Monday, April 27

FRIENDS ON THE POTOMAC: BYRON DORGAN

Politico - "I'm not in Washington, D.C., to serve President Obama or to serve any interests other than the interests of this country or the interests of this state," [Senator Byron Dorgan] said in an interview. "North Dakotans know — they know that I'm fiercely independent.". . .

Dorgan is skeptical of Obama's choice of Lawrence Summers and Timothy Geithner to resurrect the economy, arguing that the two men helped build the financial system that is now in shambles. . .

As Obama asks for almost $84 billion for the wars in Afghanistan and Iraq, Dorgan is prepared to employ his Democratic Policy Committee to hold oversight hearings to root out questionable spending and contracts the Pentagon issues for those wars.

Just days after Obama was inaugurated, Dorgan quietly created an informal working group with six other senators - Democrats Carl Levin, Tom Harkin, Dianne Feinstein, Maria Cantwell, Jim Webb and independent Bernie Sanders - to push the Senate and the administration to take a much tougher line against Wall Street.. . .

Dorgan's best shot at distancing himself from Obama may come in the battle over Wall Street. By calling for tougher rules against hedge funds and derivatives and wanting to stop institutions from becoming too big before they can fail, Dorgan may find himself on the opposite side of many powerful Democrats in Senate leadership and the White House. That position could help him with his constituents wary of the monied interests in Washington.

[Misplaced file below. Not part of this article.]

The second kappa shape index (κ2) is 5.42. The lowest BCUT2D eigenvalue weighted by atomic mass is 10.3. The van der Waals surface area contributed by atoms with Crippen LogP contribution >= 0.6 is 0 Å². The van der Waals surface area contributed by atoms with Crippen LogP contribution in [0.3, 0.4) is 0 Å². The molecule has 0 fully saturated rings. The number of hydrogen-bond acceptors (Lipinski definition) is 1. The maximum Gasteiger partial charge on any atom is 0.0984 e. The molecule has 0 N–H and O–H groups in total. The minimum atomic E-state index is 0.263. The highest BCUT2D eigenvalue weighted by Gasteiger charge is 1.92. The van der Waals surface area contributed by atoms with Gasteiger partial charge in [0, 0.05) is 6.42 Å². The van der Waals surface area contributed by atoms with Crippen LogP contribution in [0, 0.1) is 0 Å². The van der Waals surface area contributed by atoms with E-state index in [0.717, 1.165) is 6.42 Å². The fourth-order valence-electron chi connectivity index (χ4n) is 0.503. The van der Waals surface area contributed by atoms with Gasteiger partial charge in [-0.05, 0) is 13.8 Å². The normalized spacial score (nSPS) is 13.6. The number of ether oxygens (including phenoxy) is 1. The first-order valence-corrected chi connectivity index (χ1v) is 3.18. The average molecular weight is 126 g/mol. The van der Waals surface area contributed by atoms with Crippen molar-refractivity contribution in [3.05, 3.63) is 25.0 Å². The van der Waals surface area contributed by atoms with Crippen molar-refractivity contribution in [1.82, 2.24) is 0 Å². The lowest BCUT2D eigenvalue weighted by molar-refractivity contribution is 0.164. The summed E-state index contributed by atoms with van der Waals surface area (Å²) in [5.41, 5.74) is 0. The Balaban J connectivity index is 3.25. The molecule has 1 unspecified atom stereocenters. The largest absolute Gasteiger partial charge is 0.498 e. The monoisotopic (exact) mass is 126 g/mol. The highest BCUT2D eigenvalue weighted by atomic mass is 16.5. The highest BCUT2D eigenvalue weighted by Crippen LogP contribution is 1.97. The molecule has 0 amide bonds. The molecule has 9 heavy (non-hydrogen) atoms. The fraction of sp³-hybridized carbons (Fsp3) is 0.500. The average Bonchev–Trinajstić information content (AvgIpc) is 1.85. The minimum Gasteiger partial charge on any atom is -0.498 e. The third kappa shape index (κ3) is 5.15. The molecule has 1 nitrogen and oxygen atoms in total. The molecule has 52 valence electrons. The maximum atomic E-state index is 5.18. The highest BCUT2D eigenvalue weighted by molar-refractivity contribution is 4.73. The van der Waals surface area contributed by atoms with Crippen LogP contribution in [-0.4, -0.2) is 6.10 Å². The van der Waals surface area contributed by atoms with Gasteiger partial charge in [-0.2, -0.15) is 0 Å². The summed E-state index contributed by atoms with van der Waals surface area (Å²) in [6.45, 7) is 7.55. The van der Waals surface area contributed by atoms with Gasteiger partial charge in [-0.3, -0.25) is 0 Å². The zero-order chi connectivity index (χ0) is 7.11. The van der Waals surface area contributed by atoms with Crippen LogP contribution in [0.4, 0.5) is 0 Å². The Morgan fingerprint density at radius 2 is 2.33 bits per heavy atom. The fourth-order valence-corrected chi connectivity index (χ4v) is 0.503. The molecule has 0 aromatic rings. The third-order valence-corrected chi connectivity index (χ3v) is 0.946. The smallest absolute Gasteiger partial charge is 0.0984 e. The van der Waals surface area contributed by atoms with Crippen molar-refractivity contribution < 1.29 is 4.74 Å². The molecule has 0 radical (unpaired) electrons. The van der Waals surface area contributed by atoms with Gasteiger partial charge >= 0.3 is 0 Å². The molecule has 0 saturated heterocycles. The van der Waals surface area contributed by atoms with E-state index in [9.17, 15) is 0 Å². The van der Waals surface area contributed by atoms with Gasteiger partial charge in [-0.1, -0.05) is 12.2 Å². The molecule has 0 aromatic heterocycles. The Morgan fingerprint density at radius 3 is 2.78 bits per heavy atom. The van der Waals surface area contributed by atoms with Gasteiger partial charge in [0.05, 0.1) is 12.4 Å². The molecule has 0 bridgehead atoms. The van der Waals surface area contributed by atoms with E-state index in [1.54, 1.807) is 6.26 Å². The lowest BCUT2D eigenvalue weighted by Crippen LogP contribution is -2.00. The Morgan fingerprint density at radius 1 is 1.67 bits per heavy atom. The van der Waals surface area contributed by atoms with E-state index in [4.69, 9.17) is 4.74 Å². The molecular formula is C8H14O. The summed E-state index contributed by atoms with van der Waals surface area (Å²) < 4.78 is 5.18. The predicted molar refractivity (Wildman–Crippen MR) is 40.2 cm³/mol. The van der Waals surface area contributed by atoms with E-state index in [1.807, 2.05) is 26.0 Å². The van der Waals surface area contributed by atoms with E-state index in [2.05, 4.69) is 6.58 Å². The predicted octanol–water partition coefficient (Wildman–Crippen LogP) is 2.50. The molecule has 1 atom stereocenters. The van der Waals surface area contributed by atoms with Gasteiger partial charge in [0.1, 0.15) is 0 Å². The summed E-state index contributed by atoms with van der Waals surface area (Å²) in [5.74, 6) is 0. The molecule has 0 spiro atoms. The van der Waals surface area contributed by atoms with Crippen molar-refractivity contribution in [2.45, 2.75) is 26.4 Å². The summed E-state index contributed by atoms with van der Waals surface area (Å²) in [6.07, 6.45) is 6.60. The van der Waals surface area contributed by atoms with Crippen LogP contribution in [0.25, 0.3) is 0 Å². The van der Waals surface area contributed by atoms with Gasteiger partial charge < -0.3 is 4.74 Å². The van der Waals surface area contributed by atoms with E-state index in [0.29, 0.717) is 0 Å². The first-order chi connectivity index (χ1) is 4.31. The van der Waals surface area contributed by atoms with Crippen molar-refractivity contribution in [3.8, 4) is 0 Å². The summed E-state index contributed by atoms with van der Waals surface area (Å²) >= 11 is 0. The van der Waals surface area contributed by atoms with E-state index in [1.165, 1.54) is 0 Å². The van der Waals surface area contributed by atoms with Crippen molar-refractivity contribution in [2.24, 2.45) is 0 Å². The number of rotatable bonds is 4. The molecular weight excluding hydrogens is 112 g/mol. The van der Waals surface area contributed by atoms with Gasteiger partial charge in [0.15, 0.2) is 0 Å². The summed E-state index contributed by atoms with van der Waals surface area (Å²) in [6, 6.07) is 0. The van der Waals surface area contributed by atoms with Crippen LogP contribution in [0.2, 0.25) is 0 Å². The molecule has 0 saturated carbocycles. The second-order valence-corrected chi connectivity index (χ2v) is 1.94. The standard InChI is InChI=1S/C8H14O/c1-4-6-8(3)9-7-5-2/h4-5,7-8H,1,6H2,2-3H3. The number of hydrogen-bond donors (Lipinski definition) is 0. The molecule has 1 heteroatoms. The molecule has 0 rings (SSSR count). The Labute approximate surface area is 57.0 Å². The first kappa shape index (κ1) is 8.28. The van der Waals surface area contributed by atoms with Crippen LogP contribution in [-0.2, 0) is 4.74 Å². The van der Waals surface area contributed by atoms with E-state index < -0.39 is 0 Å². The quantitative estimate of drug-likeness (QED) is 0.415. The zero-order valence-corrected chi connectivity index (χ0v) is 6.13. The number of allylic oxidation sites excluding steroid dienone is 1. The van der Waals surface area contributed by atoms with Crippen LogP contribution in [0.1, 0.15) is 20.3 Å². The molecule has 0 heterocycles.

It's a position he found himself in a decade ago when he was one of just eight Democrats to vote against deregulating the financial industry and correctly warned of massive bailouts and impending financial collapse. If Dorgan comes out on the losing end of the fight this time, the GOP will paint him as ineffective.

Dorgan is separately pushing the Senate to establish a select committee to investigate the financial crisis and pressing Attorney General Eric Holder to prosecute those who caused the financial crisis. He acknowledged that "all of us will be judged" on Washington's response to the economic crisis.

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